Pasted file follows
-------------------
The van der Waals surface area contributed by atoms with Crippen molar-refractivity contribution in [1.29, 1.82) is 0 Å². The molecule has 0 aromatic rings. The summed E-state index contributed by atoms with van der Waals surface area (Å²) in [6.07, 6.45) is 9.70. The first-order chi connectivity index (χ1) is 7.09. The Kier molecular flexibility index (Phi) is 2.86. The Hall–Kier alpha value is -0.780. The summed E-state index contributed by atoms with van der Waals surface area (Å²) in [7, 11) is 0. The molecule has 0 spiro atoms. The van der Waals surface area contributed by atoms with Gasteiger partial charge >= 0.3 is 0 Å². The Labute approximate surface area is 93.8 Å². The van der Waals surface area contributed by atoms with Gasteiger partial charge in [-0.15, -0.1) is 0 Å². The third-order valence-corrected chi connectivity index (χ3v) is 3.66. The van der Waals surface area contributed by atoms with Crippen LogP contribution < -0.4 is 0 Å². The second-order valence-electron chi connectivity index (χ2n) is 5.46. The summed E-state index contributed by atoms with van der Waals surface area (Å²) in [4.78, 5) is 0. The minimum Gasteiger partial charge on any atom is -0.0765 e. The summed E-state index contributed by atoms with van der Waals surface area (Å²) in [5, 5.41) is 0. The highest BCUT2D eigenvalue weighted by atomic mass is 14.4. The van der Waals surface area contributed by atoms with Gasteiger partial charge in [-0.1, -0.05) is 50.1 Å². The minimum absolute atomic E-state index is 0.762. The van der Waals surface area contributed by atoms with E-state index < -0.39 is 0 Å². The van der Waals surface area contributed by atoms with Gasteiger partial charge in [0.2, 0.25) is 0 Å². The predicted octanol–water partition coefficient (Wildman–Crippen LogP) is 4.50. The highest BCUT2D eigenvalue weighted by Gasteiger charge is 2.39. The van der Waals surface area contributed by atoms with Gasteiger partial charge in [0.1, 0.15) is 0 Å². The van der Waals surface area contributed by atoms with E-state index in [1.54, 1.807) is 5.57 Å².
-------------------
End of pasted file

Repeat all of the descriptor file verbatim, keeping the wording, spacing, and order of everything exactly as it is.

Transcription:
The van der Waals surface area contributed by atoms with Crippen molar-refractivity contribution in [1.29, 1.82) is 0 Å². The molecule has 0 aromatic rings. The summed E-state index contributed by atoms with van der Waals surface area (Å²) in [6.07, 6.45) is 9.70. The first-order chi connectivity index (χ1) is 7.09. The Kier molecular flexibility index (Phi) is 2.86. The Hall–Kier alpha value is -0.780. The summed E-state index contributed by atoms with van der Waals surface area (Å²) in [7, 11) is 0. The molecule has 0 spiro atoms. The van der Waals surface area contributed by atoms with Gasteiger partial charge >= 0.3 is 0 Å². The Labute approximate surface area is 93.8 Å². The van der Waals surface area contributed by atoms with Gasteiger partial charge in [-0.15, -0.1) is 0 Å². The third-order valence-corrected chi connectivity index (χ3v) is 3.66. The van der Waals surface area contributed by atoms with Crippen LogP contribution < -0.4 is 0 Å². The second-order valence-electron chi connectivity index (χ2n) is 5.46. The summed E-state index contributed by atoms with van der Waals surface area (Å²) in [4.78, 5) is 0. The minimum Gasteiger partial charge on any atom is -0.0765 e. The summed E-state index contributed by atoms with van der Waals surface area (Å²) in [5, 5.41) is 0. The highest BCUT2D eigenvalue weighted by atomic mass is 14.4. The van der Waals surface area contributed by atoms with Gasteiger partial charge in [-0.1, -0.05) is 50.1 Å². The minimum absolute atomic E-state index is 0.762. The van der Waals surface area contributed by atoms with E-state index < -0.39 is 0 Å². The van der Waals surface area contributed by atoms with Gasteiger partial charge in [0.2, 0.25) is 0 Å². The predicted octanol–water partition coefficient (Wildman–Crippen LogP) is 4.50. The highest BCUT2D eigenvalue weighted by Gasteiger charge is 2.39. The van der Waals surface area contributed by atoms with Gasteiger partial charge in [0.1, 0.15) is 0 Å². The van der Waals surface area contributed by atoms with E-state index in [1.54, 1.807) is 5.57 Å².